17 August 2014

Five evenings of painting class

"Materials and Methods of Painting" was the title of the course. I took it in order to get some knowledge, practice, and confidence about using paint ... and hopefully an idea or two to move me away from the stripey painting. It was not plain sailing, but I'm glad I stuck it out.

Day 1

A scale of greys - so easy to get the mid-tone wrong -
 After trying to capture the grey tones of the plinths (too boring to show!) we had a go at the plaster bust -

Day 2

Drawing with charcoal, trying the fit the model onto the page -
Then the fun began. Everyone moved two easels along, and followed instructions.

Adding blue acrylic to indicate the darkest areas -
Using yellow for lighter areas; it mixed with the still-wet blue to give a mid tone -
Work in progress -
Light yellow added for the highlights -
Finally, we could touch it up and/or add background -
Not sure that's the one I originally drew, but it's the one I finished up with and that came home with me ... Which just goes to show, it's not the outcome that matters, it's the experience that counts. In any case, it was quite liberating to work on an image that wasn't your own - you just did what you could with what you had.

After the break (these are three-hour classes), using blue again, but on a midtone ground -
 Adding "real colours" -
 Very colourful in some cases! -

Day 3

Still using acrylics, but first some quick charcoal drawing - two sketches of three  minutes each, rub those out, then another without looking at the paper -
 The model took two different poses, and we were to fit them both onto the same sheet of paper -
 She moved back and forth between the poses as we added colour, one colour for darker tones and another for lighter ones -
 My figures are all tangled up ... I was still working on the "fit the model onto the whole page" instruction ...
 Other people laid out their page more sensibly -
 After the break, the panels we had gessoed earlier went up on the easels, and an underpainting of acrylic was applied -
 Looking at this now, I can see the fatal flaw (in fact, I can see nothing but the fatal flaw!) -
 Most people used two colours, as the previous day -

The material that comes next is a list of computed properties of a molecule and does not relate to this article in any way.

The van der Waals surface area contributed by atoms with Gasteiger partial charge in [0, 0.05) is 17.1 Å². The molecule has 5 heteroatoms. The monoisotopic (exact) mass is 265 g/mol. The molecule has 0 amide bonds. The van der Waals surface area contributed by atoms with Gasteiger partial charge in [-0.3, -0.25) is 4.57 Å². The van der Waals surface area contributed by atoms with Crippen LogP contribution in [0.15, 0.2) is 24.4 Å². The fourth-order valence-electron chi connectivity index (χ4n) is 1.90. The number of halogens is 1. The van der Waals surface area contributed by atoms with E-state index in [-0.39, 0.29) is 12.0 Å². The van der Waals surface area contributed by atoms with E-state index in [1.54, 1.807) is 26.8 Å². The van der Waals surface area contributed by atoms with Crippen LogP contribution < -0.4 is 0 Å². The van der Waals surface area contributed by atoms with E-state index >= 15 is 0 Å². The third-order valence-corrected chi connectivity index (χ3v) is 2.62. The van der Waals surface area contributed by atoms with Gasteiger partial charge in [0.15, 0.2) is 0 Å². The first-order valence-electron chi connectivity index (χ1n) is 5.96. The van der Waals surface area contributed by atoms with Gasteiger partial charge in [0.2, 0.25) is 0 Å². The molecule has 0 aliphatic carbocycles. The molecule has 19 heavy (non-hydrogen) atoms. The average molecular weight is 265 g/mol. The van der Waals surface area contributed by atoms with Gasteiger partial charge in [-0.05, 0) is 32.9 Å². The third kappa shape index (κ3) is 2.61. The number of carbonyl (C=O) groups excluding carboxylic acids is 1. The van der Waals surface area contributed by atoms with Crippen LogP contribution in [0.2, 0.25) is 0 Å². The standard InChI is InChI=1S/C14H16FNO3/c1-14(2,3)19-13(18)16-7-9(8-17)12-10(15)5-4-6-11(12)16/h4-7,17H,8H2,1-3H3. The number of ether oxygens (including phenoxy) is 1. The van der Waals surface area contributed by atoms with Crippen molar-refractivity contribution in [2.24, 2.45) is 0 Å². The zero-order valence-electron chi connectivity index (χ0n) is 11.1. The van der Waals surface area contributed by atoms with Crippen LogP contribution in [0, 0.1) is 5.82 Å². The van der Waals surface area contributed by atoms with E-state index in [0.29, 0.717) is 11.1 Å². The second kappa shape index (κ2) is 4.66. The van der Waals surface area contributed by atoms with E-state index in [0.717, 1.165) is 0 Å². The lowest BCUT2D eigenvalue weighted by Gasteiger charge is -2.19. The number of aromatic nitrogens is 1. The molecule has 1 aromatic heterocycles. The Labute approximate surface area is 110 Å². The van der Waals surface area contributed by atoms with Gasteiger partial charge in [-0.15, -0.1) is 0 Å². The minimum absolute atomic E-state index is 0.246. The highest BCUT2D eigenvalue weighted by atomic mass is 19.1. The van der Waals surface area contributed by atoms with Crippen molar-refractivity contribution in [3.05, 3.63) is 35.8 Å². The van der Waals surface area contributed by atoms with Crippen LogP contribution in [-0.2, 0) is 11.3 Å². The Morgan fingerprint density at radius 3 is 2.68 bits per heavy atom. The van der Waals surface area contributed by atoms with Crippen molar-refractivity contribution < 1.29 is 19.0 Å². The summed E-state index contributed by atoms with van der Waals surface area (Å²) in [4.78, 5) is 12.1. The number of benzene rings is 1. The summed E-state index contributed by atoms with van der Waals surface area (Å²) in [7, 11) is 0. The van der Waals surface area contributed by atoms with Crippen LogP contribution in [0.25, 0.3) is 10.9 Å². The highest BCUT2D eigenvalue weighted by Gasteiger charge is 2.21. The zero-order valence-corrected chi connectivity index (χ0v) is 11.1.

Day 4

The messiness of getting out the oil paint nearly drove me to distraction, as did the messiness of using it. The only thing to do was ... persevere ...
 The fatal flaw is of course the proportion of the legs - and the small matter of the displaced kneecap -
The colourful dress wasn't much fun to paint, especially as the pattern changed every time the model had a break and sat down again -
As for the pink cardigan ... we weren't allowed white paint so had to use the transparency of the paint itself, or else mix what we could -
The colourful backgrounds look great -

Day 5

We brought in a photograph. An almost-random dip into my pre-digital files pulled out these -
With the help of some enlarged photocopies, I set to work on the Weston-super-Mare pier, first by using paint under tissue paper for the boards -
 Then a wash for the sky, another for the sea, and thicker for the pillars etc -
A few details (some of the white was applied with the side of a palette knife) and it was done; time taken, 2.5 hours -
But haste makes mistakes ... those pigeons could be better placed ... I was following the photo rather than thinking about the painting. And aren't they huge! Hey ho, "next time" ... or I might have to mix up some brown and do a bit of touching up. Oh to have a scrap of that brown tissue to hand, for pasting over to make the birds disappear ... painting is magic, after all.

Looking back

It was a quiet class, with eight of us turning up for the final session, and a lot of concentration rather than chat. The course was well structured, and the tutor was definite in timings, which helped ("in three minutes, stop painting and walk around and look at everyone's work" ... "30 seconds left..."); he told us about cleanup methods and also about learning how much painting you could actually do within a certain time, which seems obvious but isn't something I'd really thought about.

The final painting was only possible because of the liberation after the hard slog of three sessions of working from a model, one of those in the "strange" medium of oils. Getting back to acrylics, and working from a photograph, was a delight! Racing against the clock to finish was a challenge ... fun ...


Stitchinscience said...

You are doing some tremendous courses this summer Margaret, that one looks excellent. I really like the painting of the pier. Can you explain how the tissue paper and paint technique works or let me know a link to that?

Olga Norris said...

I guess that the tight structure and the pressure of time and other instructions help to focus on the technique rather than the subject. I suspect that I would have imploded - but it is fascinating reading or your progress.